History of Local 473

Laborers’ Local 473 was given its charter by the Laborers’ International Union of North America on September 16, 1919.  The original name of our union was actually the International Hod Carriers Building and Common Laborers’ Union of America.  At its beginning the local was primarily a Building Construction Local.  A little know fact the geographical area of Local 473 is approximately 2,242 square miles.

Throughout our early years’ the hardworking laborers’ worked on many historic projects that shaped the growth of Berkshire County. Our forefathers worked in many of the textile and papers mills that shaped the worked force of the early 1900’s. As the county expanded the laborers’ constructed the cobblestone roads and trolley rails the allowed the citizens of Berkshire to travel north and south in a much easier manner.

With the end of World War II many of our brave soldiers came back to gain employment in the construction field.  In the 1950’s marquis projects such as the Hoosic River Flood Control Project, rebuilding of the Shadowbrook Estate and expansion of the Massachusetts Turnpike eastward employed our laborers. A mason tender in 1952 was paid $1.80 per hour.

 In the 1960’s Berkshire County growth experienced a significant growth spurt.  Laborers’ from Local 473 were once again on the job. Building100 at General Electric, Yankee Rowe, and Vermont Yankee which began construction in May of 1967 and was completed in 1972. One of the largest projects ever taken on by Local 473 the Hydro Electric Project at Bear Swamp began construction in 1968 and completed in 1974 employed 200 laborers at its peak. A general construction laborer earned $2.60 in 1962. Also in 1962 the local went out on strike, which lasted months and was for an increase of $0.29 over 3 years.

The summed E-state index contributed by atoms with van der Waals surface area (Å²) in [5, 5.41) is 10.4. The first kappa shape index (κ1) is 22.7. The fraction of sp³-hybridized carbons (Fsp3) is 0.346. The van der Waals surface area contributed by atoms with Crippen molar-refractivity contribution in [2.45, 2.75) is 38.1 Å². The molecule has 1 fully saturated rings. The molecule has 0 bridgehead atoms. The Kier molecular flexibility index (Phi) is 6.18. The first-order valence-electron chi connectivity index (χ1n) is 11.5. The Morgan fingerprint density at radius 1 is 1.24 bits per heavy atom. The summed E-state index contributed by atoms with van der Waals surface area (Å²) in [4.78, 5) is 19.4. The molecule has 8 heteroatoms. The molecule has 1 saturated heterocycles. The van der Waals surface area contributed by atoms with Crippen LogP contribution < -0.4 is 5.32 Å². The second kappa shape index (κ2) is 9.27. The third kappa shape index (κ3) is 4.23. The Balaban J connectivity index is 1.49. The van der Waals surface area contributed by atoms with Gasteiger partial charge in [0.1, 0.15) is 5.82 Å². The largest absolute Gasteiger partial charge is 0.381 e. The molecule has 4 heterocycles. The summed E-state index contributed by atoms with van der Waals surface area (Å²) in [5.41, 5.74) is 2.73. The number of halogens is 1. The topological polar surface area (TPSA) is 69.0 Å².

The 1970’s brought to the local some major diversification from the traditional general laborer membership. In 1974 we welcomed Unistress Corporation a producer of pre-cast concrete products into our ranks. The company has continued to grow and prosper. Some of their early projects included renovations to the Old Yankee Stadium, and a Bridge over the Battenkill River. Most recently they constructed segmental bridge beams for the “Big Dig” in Boston.

In 1977 we had the Custodians at the Lenox Public Schools become members of the local.

The 1980’s and 1990’s showed a tremendous need for upgrading of membership training. With the advent of large projects that involved Hazardous Waste and Asbestos remediation. The construction of the Altresco Co-Generation and several large gas pipeline projects highlighted that period. In June of 1990 Laborers’ Local 473 formed the first in the state Retiree Council.  

With the emergence of the new millennium, new challenges faced the local. We were asked to embark on the decommissioning of the Yankee Rowe Atomic Plant. Many large Heavy and Highway projects took place. They included the relocation of Route 7 at Pontoosac Lake, and the Lenox By-Pass. We also helped build major additions at the North Adams Regional Hospital, Clark Art Institute and Williams College. Men and Women from our local are now also being trained to work traffic details on various work sites.

Laborers’ Local 473 looks forward to growing our membership and expanding our traditional construction base. And lead our great local forward for another 93 strong and prosperous years.